Examples of Riparian Boundary Violations

In recent years, there has been an influx of businesses operating on treaty lands without the consent of the Mohawk people. This is a direct violation of the rights granted to them under the treaty. Not only is this illegal, but it also puts the Mohawk people at risk of losing their land. The Mohawk people have fought tirelessly to gain and maintain control over their homeland and would not want to give up what they have worked so hard for. For these reasons, it is imperative that we protect the grand river territory from being overrun by outside business interests. The best way to do this is by acquiring riparian rights. These rights will allow the Mohawk people access to legal recourse in order to stop trespassers before they can cause any harm.

Riparian boundary violations could be prevented if appropriate legal tools were available. Riparian rights provide legal protection for people or communities that own property along the water’s edge. Riparian owners are entitled to use the waters flowing through their property, as well as objects that float on those waters such as logs or ships. They may prevent others from using those same resources unless agreed upon otherwise by both parties.

These laws exist to promote commerce and trade between nations, but unfortunately, many international agreements are vague about how ownership should be delineated when rivers cross borders. Currently, Canada and the Mohawk have no "Mutual Legal Assitance Agreements" that would establish the law per se, which leave Mohawk customary law as the only valid law form on Grand River territory.

But here at the Grand River, the boundary line does not intersect with the River, as it runs along the river from its mouth to its source, so the Mohawk have total Riparian rights along the grand river. Under the Pledge of 1779, the Mohawk were to be restored to the state they were in before the war at the government's expense, this pledge also included the right to exclusive use of the acquired territory. As noted above, riparian rights are afforded to someone who owns property along the water’s edge. When these properties abut waterways, the owner has exclusive use of the water and anything floating on it (such as logs or ships). Ownership of riparian boundaries cannot be established except where they lie directly on navigable waterways like rivers. Here is not the case, as the boundary line follows the shoreline of the Mohawk Territory. The entire length of this river lies within our Territory and therefore riparian rights apply to us exclusively under the terms of the Haldimand Proclamation. This also includes the shoreline of Lake Erie which in effect breaks the Boundary line established by the British and the USA in 1908. This Boundary line failed to observe the riparian rights established by the Haldimand Proclamation.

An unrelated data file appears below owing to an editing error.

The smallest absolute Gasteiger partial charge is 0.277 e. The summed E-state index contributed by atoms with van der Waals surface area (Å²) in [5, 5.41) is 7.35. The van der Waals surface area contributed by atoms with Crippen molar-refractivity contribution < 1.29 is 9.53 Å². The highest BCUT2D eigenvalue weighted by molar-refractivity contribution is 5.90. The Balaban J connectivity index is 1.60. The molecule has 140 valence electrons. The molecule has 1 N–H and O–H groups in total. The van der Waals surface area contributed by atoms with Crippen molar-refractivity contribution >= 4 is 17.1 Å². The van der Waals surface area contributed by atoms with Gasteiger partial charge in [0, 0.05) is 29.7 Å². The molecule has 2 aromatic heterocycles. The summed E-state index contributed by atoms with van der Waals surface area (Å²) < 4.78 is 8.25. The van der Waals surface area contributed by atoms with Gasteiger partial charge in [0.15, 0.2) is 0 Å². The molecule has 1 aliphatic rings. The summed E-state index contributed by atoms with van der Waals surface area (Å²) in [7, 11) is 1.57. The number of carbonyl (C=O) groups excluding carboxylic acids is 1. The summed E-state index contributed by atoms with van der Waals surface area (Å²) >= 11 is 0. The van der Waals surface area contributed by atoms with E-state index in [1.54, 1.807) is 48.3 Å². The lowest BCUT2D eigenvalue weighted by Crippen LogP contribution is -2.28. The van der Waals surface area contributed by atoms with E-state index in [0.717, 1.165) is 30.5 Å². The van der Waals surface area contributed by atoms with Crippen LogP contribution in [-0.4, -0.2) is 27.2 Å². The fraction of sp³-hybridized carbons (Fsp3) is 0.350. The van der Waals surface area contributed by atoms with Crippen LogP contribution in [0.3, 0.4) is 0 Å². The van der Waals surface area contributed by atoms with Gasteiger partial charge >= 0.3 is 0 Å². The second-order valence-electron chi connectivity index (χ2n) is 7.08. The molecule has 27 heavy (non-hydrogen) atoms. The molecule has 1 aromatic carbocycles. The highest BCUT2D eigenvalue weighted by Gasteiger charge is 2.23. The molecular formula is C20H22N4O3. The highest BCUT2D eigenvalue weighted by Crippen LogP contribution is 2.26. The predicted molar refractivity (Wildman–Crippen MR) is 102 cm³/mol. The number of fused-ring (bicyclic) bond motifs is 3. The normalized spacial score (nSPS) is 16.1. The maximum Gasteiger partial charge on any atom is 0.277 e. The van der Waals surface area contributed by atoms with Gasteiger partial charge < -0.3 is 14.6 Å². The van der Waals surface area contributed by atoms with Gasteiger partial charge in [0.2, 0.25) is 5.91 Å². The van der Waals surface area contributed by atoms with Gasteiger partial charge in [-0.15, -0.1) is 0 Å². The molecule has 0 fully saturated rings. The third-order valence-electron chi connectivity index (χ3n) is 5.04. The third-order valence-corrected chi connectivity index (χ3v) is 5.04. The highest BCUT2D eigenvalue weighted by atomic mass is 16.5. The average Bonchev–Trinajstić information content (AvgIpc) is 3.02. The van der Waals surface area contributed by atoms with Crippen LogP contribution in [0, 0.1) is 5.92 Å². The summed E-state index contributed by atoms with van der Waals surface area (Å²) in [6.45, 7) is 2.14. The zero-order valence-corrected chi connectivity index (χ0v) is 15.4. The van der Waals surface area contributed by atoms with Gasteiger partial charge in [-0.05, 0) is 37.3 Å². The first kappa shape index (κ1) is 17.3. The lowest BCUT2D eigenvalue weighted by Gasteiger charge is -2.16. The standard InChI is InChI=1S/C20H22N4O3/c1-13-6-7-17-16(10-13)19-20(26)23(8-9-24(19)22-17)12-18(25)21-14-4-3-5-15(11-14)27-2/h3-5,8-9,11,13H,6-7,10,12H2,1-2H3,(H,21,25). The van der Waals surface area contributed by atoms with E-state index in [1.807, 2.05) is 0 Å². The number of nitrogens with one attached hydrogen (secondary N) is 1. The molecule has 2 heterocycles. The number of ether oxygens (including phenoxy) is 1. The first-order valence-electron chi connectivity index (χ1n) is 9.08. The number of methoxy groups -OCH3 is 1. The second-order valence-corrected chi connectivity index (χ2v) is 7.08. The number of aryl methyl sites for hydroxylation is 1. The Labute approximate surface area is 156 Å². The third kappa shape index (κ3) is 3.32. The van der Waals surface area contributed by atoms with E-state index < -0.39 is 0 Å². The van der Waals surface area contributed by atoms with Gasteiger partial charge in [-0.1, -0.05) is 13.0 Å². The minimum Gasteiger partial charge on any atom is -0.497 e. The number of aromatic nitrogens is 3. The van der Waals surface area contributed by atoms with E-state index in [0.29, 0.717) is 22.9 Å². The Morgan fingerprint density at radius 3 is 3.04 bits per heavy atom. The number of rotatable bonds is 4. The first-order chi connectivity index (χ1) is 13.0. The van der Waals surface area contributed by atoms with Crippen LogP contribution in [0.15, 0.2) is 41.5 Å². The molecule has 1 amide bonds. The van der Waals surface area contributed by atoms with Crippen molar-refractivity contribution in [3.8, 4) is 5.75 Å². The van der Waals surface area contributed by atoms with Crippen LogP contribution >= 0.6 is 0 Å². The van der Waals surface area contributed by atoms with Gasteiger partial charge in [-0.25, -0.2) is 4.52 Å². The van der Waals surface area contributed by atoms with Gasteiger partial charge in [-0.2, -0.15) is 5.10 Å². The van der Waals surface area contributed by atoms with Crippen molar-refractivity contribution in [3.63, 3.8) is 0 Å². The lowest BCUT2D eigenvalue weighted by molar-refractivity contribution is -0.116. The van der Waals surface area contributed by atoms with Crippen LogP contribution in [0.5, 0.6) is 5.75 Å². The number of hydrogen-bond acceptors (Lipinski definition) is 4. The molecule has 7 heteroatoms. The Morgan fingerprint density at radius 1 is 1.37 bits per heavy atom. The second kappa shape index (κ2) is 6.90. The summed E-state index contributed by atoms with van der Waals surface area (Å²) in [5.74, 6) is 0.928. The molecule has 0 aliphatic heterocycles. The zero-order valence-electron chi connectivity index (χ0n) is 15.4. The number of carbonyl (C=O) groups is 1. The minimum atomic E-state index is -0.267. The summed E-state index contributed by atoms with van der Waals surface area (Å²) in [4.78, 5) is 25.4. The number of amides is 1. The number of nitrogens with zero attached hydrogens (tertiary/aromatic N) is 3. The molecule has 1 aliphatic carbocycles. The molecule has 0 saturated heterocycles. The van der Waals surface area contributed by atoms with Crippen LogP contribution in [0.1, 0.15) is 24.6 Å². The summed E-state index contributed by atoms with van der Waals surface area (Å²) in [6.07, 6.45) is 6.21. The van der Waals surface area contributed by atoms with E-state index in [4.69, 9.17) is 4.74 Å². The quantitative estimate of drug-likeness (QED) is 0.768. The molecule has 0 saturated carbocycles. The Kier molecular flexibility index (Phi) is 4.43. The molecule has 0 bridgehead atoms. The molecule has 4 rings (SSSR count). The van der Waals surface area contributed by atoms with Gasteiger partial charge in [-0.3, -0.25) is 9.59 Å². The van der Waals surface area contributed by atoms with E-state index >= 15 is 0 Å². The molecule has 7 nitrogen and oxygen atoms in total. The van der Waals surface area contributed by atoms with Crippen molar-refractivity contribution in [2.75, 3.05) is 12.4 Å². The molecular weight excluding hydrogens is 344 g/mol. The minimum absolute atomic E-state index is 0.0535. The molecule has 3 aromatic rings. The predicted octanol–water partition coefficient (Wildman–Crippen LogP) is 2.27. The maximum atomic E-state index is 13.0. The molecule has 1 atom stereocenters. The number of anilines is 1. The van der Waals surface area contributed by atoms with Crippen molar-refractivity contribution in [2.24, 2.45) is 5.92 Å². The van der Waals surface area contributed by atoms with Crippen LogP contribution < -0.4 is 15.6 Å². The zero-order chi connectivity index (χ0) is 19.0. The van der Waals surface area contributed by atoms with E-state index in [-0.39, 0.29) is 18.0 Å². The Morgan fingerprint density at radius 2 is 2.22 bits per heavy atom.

Legal Violations Regarding Treaties and Rights-of-Way

The United States has a long history of violating treaties with Native American tribes. The most recent example is the Dakota Access Pipeline, which was built without the consent of the Standing Rock Sioux Tribe. This pipeline violates the 1851 Fort Laramie Treaty, which guarantees Native Americans the right to free passage on all rivers and streams.

In Canada, and for greater certainty the Grand River Territory was lawfully acquired by the Mohawk people under a formal treaty that grants exclusive use to the Mohawk posterity.

A business operating on treaty lands encroaching on the riparian boundary for profit may find themselves in violation of Canadian or U.S. law, depending on whether they are conducting business in Canada or in America respectively.

The importance of understanding both Canadian and U.S. laws cannot be overstated. When it comes to the operation of their businesses, corporations should consult a lawyer who specializes in Indigenous law to ensure compliance with legal boundaries.

What This Means for Mohawk posterity

The Mohawk people have exclusive use of the grand river territory by virtue of a formal treaty. However, businesses are encroaching on this land for profit, which could have negative consequences for Mohawk posterity. This treaty is a key part of Mohawk history and identity, and it is important that it be respected. If businesses continue to encroach on this land, it could jeopardize the future of the Mohawk people. For example, if there were an oil spill in these areas, it would devastate the ecosystem and put wildlife at risk. In addition, these businesses may not follow environmental regulations because they do not consider themselves subject to them.

By Benjamin Doolittle UE · September 16, 2022 · Comments: 0 · RSS · Permalink